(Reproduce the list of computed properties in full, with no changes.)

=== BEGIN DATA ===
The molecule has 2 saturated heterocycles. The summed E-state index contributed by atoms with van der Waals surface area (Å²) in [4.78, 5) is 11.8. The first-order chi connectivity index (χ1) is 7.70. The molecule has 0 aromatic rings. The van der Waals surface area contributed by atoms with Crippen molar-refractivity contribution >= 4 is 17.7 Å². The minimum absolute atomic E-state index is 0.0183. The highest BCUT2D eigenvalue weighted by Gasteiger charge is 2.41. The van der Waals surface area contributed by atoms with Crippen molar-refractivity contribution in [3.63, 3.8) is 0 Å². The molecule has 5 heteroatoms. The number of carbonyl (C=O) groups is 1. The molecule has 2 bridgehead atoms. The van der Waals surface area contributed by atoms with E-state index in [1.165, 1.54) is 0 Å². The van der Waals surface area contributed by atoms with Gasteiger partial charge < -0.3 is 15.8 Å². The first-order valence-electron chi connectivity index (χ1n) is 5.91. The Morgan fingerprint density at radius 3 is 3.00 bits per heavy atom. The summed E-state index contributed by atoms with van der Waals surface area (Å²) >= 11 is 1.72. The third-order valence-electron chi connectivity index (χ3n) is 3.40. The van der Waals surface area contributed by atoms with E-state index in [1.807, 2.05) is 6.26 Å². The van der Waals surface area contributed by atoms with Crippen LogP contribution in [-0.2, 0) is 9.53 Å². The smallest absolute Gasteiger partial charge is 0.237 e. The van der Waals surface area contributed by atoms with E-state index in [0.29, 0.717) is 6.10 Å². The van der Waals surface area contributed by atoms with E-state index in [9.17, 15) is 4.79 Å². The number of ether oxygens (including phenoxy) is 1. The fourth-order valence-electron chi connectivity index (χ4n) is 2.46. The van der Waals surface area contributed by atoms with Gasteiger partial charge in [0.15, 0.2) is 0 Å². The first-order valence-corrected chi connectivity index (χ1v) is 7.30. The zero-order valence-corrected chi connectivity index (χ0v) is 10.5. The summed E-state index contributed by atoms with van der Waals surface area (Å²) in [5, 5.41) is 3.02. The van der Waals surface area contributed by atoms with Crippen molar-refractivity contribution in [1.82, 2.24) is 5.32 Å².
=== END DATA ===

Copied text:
The molecule has 2 saturated heterocycles. The summed E-state index contributed by atoms with van der Waals surface area (Å²) in [4.78, 5) is 11.8. The first-order chi connectivity index (χ1) is 7.70. The molecule has 0 aromatic rings. The van der Waals surface area contributed by atoms with Crippen molar-refractivity contribution >= 4 is 17.7 Å². The minimum absolute atomic E-state index is 0.0183. The highest BCUT2D eigenvalue weighted by Gasteiger charge is 2.41. The van der Waals surface area contributed by atoms with Crippen molar-refractivity contribution in [3.63, 3.8) is 0 Å². The molecule has 5 heteroatoms. The number of carbonyl (C=O) groups is 1. The molecule has 2 bridgehead atoms. The van der Waals surface area contributed by atoms with E-state index in [1.165, 1.54) is 0 Å². The van der Waals surface area contributed by atoms with Gasteiger partial charge < -0.3 is 15.8 Å². The first-order valence-electron chi connectivity index (χ1n) is 5.91. The Morgan fingerprint density at radius 3 is 3.00 bits per heavy atom. The summed E-state index contributed by atoms with van der Waals surface area (Å²) >= 11 is 1.72. The third-order valence-electron chi connectivity index (χ3n) is 3.40. The van der Waals surface area contributed by atoms with E-state index in [1.807, 2.05) is 6.26 Å². The van der Waals surface area contributed by atoms with Crippen LogP contribution in [-0.2, 0) is 9.53 Å². The smallest absolute Gasteiger partial charge is 0.237 e. The van der Waals surface area contributed by atoms with E-state index in [0.29, 0.717) is 6.10 Å². The van der Waals surface area contributed by atoms with E-state index in [9.17, 15) is 4.79 Å². The number of ether oxygens (including phenoxy) is 1. The fourth-order valence-electron chi connectivity index (χ4n) is 2.46. The van der Waals surface area contributed by atoms with Gasteiger partial charge in [0.15, 0.2) is 0 Å². The first-order valence-corrected chi connectivity index (χ1v) is 7.30. The zero-order valence-corrected chi connectivity index (χ0v) is 10.5. The summed E-state index contributed by atoms with van der Waals surface area (Å²) in [5, 5.41) is 3.02. The van der Waals surface area contributed by atoms with Crippen molar-refractivity contribution in [1.82, 2.24) is 5.32 Å².